I was in my late teens, and just starting to take notice of politics when National was last in power. I remember the benefit cuts that were aimed at taking money away from those who had very little to begin with, and the people who were labelled as bludgers when they asked for help from the system they had paid into. I pretty much decided then and there I was never voting for any party that had such mean-spiritedness in it. So far, the Nats have done nothing to win back my vote.

  2. JD 2

    “Over all beneficiary numbers have increased over 19% in just one year under National.”

    I was under the impression that there was a global recession going on. Could that have something to do with the increase in unemployed?

    “If they were serious about reducing benefit numbers they would be pursuing a full employment policy”

    Correct, they could increase the bicycle track to four lanes and then force the unemployed to construct it with their bare hands thereby ’employing’ them. Is that the kind of solution you’d want.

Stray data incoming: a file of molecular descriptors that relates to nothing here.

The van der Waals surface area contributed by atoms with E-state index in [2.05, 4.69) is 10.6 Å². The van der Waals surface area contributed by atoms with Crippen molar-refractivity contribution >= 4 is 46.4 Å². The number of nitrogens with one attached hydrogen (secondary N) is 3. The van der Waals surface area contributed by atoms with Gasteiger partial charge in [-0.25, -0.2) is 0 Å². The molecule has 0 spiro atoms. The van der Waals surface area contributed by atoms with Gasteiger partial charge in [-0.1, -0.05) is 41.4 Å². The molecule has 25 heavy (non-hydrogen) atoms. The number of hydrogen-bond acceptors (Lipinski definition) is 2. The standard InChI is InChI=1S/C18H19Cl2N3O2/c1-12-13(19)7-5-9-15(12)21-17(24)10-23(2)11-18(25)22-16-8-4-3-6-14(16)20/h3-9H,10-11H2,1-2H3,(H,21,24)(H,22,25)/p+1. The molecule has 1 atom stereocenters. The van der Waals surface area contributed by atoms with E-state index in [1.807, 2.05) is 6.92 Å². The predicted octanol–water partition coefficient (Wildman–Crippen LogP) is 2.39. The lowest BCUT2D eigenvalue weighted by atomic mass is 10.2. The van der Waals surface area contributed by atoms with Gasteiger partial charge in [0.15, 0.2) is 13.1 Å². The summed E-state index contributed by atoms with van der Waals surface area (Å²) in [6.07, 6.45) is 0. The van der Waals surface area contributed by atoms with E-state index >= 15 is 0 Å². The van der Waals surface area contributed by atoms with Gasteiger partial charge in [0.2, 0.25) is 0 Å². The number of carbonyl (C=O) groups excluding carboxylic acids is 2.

This post is idiotic really. I expect more from the standard in terms of writing quality of its contributors.

    • Akldnut 2.1

      JD you clown, the recession wouldn’t explain 13% growth in sickness beneficiaries

    • Marty G 2.2

      “Correct, they could increase the bicycle track to four lanes and then force the unemployed to construct it with their bare hands thereby ‘employing’ them. Is that the kind of solution you’d want. ”

      jd. you need to learn some history. FDR is the States and the first Labour government here undertook a number number of public works programmes that created good work for the unemployed and infrastructure that we still benefit from today.

      Today, we need a Green New Deal – government-led construction of green infrastructure using workers that capitalism has suddenly found surplus to requirements.

  3. Tim Ellis 3

    There must be a reason for this, other than Mrs Bennett wanting to put more people on welfare. Let’s see. I wonder what that might be.

    Global recession, anyone?

    • Marty G 3.1

      Of course there’s a global recession Tim. But how does that explain the number of people on sickness benefits going up over 13% in a year of National government?

      And the point on unemployment is that National has done nothing to protect jobs. There was always going to be an increase in unemployment but the government ought to act to minimise it. Instead they’ve done nothing.

      captcha: blame

    • BLiP 3.2

      There must be a reason for this . . . I wonder what that might be

      Wonder no more.

    • Craig Glen Eden 3.3

      Oh yes Tim “global recession” that National have done nothing to address here in NZ, face it this lot has no bloody clue, no recession in Australia Buddy.